Whatever happened with the footballs in the Colts-Economists* game, the explanation is far from clear. From the NYTimes:
...[S]ome academic and research physicists now concede that they made a crucial error in their initial calculations, using an equation called the ideal gas law.When that error is corrected, the amount of deflation predicted in moving from room temperature to a 50-degree field is roughly doubled.
When the football controversy arose, a number of physicists cited the ideal gas law, which many of them taught in introductory courses. But applying the equation to real situations can be surprisingly deceptive. When a gauge indicates that the ball contains 12.5 p.s.i. — the minimum allowed by the N.F.L. — the actual pressure is more than twice that amount because the surrounding pressure of the atmosphere must be considered. [EE Digression: so much for the complaint about economists' misusing models with unrealistic assumptions; it happens everywhere and this example cries out for more caution in all fields.]
This roughly doubles how much a dip in temperature can lower the pressure. During a phone conversation, even Tegmark, the M.I.T. professor, initially used the lower value until recognizing the mistake. “I stand corrected,” he said...
There are still questions about why the Colts balls were NOT deflated. But the explanations offered in this article at least raise some important questions about whether the Economists cheated.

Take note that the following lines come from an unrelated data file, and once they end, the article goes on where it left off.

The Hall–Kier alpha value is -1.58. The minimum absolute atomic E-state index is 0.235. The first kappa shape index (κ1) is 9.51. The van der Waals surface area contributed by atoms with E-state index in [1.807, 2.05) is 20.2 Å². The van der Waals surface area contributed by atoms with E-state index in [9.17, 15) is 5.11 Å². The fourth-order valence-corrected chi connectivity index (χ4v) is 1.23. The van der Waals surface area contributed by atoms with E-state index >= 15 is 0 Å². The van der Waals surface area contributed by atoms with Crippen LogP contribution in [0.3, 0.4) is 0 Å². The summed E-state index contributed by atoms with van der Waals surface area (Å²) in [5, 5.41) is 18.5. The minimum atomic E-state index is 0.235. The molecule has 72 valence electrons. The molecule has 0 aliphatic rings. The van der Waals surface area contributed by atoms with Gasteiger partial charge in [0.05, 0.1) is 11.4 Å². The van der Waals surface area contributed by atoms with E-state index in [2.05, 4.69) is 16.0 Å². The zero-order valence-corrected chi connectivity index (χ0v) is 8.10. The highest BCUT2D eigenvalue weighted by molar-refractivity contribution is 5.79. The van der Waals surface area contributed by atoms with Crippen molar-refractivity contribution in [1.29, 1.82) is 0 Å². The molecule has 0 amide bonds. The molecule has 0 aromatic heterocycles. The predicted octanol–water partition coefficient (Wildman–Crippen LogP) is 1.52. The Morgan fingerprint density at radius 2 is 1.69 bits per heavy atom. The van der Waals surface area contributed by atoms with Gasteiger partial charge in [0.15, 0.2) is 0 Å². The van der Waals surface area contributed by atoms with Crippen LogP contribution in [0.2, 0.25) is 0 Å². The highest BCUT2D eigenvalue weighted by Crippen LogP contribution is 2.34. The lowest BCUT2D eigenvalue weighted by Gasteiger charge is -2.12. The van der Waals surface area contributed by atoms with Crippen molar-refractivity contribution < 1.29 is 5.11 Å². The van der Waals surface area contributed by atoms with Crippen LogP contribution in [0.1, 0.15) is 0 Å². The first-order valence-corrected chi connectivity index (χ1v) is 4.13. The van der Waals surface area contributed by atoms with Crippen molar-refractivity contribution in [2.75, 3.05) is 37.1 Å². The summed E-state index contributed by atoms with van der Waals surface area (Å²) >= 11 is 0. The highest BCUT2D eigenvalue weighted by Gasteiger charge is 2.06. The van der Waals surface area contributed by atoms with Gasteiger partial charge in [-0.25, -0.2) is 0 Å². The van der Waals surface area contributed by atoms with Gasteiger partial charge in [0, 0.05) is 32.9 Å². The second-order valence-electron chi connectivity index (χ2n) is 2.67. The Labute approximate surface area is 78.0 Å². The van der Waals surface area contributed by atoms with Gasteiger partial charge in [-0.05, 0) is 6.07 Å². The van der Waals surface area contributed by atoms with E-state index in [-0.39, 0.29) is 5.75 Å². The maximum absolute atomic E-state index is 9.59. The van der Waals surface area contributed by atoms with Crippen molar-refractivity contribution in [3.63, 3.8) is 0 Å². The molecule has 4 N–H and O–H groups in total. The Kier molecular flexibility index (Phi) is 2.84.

Let me re-emphasize the methodological point made in my above digression: We all use unrealistic assumptions to simplify analysis, no matter what field we are in. Understanding when which assumptions matter is part of the sophistication required for using the models.
*Note: I refer to the New England football team as "The Economists" because at one time a number of years ago, their coach, Bill Belichick, said that having been an economics major had helped him understand resource allocation and constrained choice better as coach.
Yup, the storm going up the east coast of North America moved slightly to the east with the result that many areas received considerably less snow than the media warned might happen. See this, for example. People made plans and purchases, etc. that they wouldn't have made if they'd had a better idea what would happen.
The problem is twofold:Point estimates instead of interval estimates, and loss-minimization tactics.
Point estimates vs interval estimates:
We all know that weather models are imperfect. But the media don't want to take the time to say (as an example for the recent storm) "There's a 15% chance of 12" of snow, a 50% chance of 10", a 30% chance of 6", and a 5% chance of only 2" over the next 24 hours, depending on which way the major air masses drift." And I really wonder if many listeners/viewers would want that much detail. I have lots of friends who would respond, "Yah, yah, so what's gonna happen?"